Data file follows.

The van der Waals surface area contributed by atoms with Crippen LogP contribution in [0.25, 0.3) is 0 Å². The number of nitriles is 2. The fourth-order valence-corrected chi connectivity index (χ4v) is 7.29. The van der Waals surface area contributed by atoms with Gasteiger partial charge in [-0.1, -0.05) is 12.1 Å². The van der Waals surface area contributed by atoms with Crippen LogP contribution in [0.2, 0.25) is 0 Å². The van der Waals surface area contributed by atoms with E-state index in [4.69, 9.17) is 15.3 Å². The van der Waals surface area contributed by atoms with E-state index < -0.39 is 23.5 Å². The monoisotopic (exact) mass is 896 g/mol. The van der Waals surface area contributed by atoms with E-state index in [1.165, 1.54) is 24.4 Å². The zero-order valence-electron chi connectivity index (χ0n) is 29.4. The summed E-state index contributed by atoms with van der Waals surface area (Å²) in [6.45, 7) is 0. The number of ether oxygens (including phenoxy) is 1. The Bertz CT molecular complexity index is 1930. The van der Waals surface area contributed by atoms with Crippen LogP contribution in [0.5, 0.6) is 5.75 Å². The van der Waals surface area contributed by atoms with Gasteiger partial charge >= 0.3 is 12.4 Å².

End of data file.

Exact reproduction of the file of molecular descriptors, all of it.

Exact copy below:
The van der Waals surface area contributed by atoms with Crippen LogP contribution in [0.25, 0.3) is 0 Å². The number of nitriles is 2. The fourth-order valence-corrected chi connectivity index (χ4v) is 7.29. The van der Waals surface area contributed by atoms with Gasteiger partial charge in [-0.1, -0.05) is 12.1 Å². The van der Waals surface area contributed by atoms with Crippen LogP contribution in [0.2, 0.25) is 0 Å². The van der Waals surface area contributed by atoms with E-state index in [4.69, 9.17) is 15.3 Å². The van der Waals surface area contributed by atoms with E-state index < -0.39 is 23.5 Å². The monoisotopic (exact) mass is 896 g/mol. The van der Waals surface area contributed by atoms with E-state index in [1.165, 1.54) is 24.4 Å². The zero-order valence-electron chi connectivity index (χ0n) is 29.4. The summed E-state index contributed by atoms with van der Waals surface area (Å²) in [6.45, 7) is 0. The number of ether oxygens (including phenoxy) is 1. The Bertz CT molecular complexity index is 1930. The van der Waals surface area contributed by atoms with Crippen LogP contribution in [0.5, 0.6) is 5.75 Å². The van der Waals surface area contributed by atoms with Gasteiger partial charge >= 0.3 is 12.4 Å².